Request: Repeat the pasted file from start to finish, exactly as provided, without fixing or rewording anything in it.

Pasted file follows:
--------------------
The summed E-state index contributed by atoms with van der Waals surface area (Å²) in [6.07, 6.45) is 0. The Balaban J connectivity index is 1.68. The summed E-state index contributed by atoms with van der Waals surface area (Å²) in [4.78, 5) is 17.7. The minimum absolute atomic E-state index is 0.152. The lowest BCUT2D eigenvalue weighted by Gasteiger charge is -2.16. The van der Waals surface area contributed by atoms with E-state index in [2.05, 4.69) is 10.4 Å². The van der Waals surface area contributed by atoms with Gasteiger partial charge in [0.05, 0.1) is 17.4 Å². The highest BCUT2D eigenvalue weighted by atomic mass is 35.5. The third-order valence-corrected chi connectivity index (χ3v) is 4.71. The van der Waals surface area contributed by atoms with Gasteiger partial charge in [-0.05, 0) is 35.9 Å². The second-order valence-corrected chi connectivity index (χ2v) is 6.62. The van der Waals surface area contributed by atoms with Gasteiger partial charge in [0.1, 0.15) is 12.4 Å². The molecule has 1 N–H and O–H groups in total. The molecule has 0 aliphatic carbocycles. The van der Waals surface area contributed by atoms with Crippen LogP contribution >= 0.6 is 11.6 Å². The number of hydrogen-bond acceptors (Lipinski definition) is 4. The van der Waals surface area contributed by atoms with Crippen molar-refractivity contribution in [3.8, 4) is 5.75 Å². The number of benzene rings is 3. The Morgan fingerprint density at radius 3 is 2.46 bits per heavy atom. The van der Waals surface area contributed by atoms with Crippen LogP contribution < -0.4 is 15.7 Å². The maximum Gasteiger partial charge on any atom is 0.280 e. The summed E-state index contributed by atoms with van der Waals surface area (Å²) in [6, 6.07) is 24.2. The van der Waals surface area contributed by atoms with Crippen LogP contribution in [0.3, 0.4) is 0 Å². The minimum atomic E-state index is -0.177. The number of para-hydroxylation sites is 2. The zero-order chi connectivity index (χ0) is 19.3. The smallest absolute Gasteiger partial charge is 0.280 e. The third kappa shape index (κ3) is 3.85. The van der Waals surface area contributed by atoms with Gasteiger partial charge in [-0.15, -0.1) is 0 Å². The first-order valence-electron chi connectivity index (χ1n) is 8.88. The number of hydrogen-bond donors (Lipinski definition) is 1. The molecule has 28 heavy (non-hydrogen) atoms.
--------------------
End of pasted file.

The summed E-state index contributed by atoms with van der Waals surface area (Å²) in [6.07, 6.45) is 0. The Balaban J connectivity index is 1.68. The summed E-state index contributed by atoms with van der Waals surface area (Å²) in [4.78, 5) is 17.7. The minimum absolute atomic E-state index is 0.152. The lowest BCUT2D eigenvalue weighted by Gasteiger charge is -2.16. The van der Waals surface area contributed by atoms with E-state index in [2.05, 4.69) is 10.4 Å². The van der Waals surface area contributed by atoms with Gasteiger partial charge in [0.05, 0.1) is 17.4 Å². The highest BCUT2D eigenvalue weighted by atomic mass is 35.5. The third-order valence-corrected chi connectivity index (χ3v) is 4.71. The van der Waals surface area contributed by atoms with Gasteiger partial charge in [-0.05, 0) is 35.9 Å². The second-order valence-corrected chi connectivity index (χ2v) is 6.62. The van der Waals surface area contributed by atoms with Gasteiger partial charge in [0.1, 0.15) is 12.4 Å². The molecule has 1 N–H and O–H groups in total. The molecule has 0 aliphatic carbocycles. The van der Waals surface area contributed by atoms with Crippen LogP contribution >= 0.6 is 11.6 Å². The number of hydrogen-bond acceptors (Lipinski definition) is 4. The van der Waals surface area contributed by atoms with Crippen molar-refractivity contribution in [3.8, 4) is 5.75 Å². The number of benzene rings is 3. The Morgan fingerprint density at radius 3 is 2.46 bits per heavy atom. The van der Waals surface area contributed by atoms with Crippen LogP contribution < -0.4 is 15.7 Å². The maximum Gasteiger partial charge on any atom is 0.280 e. The summed E-state index contributed by atoms with van der Waals surface area (Å²) in [6, 6.07) is 24.2. The van der Waals surface area contributed by atoms with Crippen LogP contribution in [0.3, 0.4) is 0 Å². The minimum atomic E-state index is -0.177. The number of para-hydroxylation sites is 2. The zero-order chi connectivity index (χ0) is 19.3. The smallest absolute Gasteiger partial charge is 0.280 e. The third kappa shape index (κ3) is 3.85. The van der Waals surface area contributed by atoms with Gasteiger partial charge in [-0.15, -0.1) is 0 Å². The first-order valence-electron chi connectivity index (χ1n) is 8.88. The number of hydrogen-bond donors (Lipinski definition) is 1. The molecule has 28 heavy (non-hydrogen) atoms.